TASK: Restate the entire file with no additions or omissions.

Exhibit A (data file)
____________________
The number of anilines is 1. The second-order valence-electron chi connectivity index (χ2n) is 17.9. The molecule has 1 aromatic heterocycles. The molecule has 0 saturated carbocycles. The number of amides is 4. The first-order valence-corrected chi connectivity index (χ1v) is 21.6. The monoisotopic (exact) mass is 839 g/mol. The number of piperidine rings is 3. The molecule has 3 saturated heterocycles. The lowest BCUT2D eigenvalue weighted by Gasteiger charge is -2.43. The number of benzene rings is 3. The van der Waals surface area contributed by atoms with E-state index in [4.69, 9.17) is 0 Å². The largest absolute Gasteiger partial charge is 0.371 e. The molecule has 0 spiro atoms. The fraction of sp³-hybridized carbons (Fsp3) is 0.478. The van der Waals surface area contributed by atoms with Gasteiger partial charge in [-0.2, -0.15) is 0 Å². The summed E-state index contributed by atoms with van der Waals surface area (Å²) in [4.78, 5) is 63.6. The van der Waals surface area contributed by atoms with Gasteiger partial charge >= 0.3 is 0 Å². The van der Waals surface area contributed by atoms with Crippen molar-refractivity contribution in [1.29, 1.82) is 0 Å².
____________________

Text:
The number of anilines is 1. The second-order valence-electron chi connectivity index (χ2n) is 17.9. The molecule has 1 aromatic heterocycles. The molecule has 0 saturated carbocycles. The number of amides is 4. The first-order valence-corrected chi connectivity index (χ1v) is 21.6. The monoisotopic (exact) mass is 839 g/mol. The number of piperidine rings is 3. The molecule has 3 saturated heterocycles. The lowest BCUT2D eigenvalue weighted by Gasteiger charge is -2.43. The number of benzene rings is 3. The van der Waals surface area contributed by atoms with E-state index in [4.69, 9.17) is 0 Å². The largest absolute Gasteiger partial charge is 0.371 e. The molecule has 0 spiro atoms. The fraction of sp³-hybridized carbons (Fsp3) is 0.478. The van der Waals surface area contributed by atoms with Gasteiger partial charge in [-0.2, -0.15) is 0 Å². The summed E-state index contributed by atoms with van der Waals surface area (Å²) in [4.78, 5) is 63.6. The van der Waals surface area contributed by atoms with Gasteiger partial charge >= 0.3 is 0 Å². The van der Waals surface area contributed by atoms with Crippen molar-refractivity contribution in [1.29, 1.82) is 0 Å².